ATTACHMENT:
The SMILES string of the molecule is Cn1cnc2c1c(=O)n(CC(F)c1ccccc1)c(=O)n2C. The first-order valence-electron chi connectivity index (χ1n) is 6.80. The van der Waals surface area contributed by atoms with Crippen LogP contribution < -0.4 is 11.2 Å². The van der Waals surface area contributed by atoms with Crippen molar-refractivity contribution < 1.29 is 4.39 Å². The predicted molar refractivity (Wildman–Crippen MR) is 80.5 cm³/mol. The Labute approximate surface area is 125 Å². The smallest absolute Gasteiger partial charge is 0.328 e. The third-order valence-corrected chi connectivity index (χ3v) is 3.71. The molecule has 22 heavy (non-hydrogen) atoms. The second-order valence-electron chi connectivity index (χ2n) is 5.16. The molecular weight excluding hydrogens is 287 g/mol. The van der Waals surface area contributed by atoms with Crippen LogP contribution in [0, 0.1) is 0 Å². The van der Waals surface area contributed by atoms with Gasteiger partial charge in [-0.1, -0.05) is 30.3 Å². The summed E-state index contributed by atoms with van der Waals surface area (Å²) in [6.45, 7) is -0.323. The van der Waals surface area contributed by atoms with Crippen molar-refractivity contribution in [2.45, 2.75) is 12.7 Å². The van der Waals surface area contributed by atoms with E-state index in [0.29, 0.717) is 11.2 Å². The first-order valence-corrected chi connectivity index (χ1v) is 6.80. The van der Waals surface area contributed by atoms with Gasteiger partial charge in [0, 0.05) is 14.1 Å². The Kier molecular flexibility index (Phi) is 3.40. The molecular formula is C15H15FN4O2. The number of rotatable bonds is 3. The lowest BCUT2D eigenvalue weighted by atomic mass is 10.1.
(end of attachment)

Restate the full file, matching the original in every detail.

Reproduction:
The SMILES string of the molecule is Cn1cnc2c1c(=O)n(CC(F)c1ccccc1)c(=O)n2C. The first-order valence-electron chi connectivity index (χ1n) is 6.80. The van der Waals surface area contributed by atoms with Crippen LogP contribution < -0.4 is 11.2 Å². The van der Waals surface area contributed by atoms with Crippen molar-refractivity contribution < 1.29 is 4.39 Å². The predicted molar refractivity (Wildman–Crippen MR) is 80.5 cm³/mol. The Labute approximate surface area is 125 Å². The smallest absolute Gasteiger partial charge is 0.328 e. The third-order valence-corrected chi connectivity index (χ3v) is 3.71. The molecule has 22 heavy (non-hydrogen) atoms. The second-order valence-electron chi connectivity index (χ2n) is 5.16. The molecular weight excluding hydrogens is 287 g/mol. The van der Waals surface area contributed by atoms with Crippen LogP contribution in [0, 0.1) is 0 Å². The van der Waals surface area contributed by atoms with Gasteiger partial charge in [-0.1, -0.05) is 30.3 Å². The summed E-state index contributed by atoms with van der Waals surface area (Å²) in [6.45, 7) is -0.323. The van der Waals surface area contributed by atoms with Crippen molar-refractivity contribution in [2.45, 2.75) is 12.7 Å². The van der Waals surface area contributed by atoms with E-state index in [0.29, 0.717) is 11.2 Å². The first-order valence-corrected chi connectivity index (χ1v) is 6.80. The van der Waals surface area contributed by atoms with Gasteiger partial charge in [0, 0.05) is 14.1 Å². The Kier molecular flexibility index (Phi) is 3.40. The molecular formula is C15H15FN4O2. The number of rotatable bonds is 3. The lowest BCUT2D eigenvalue weighted by atomic mass is 10.1.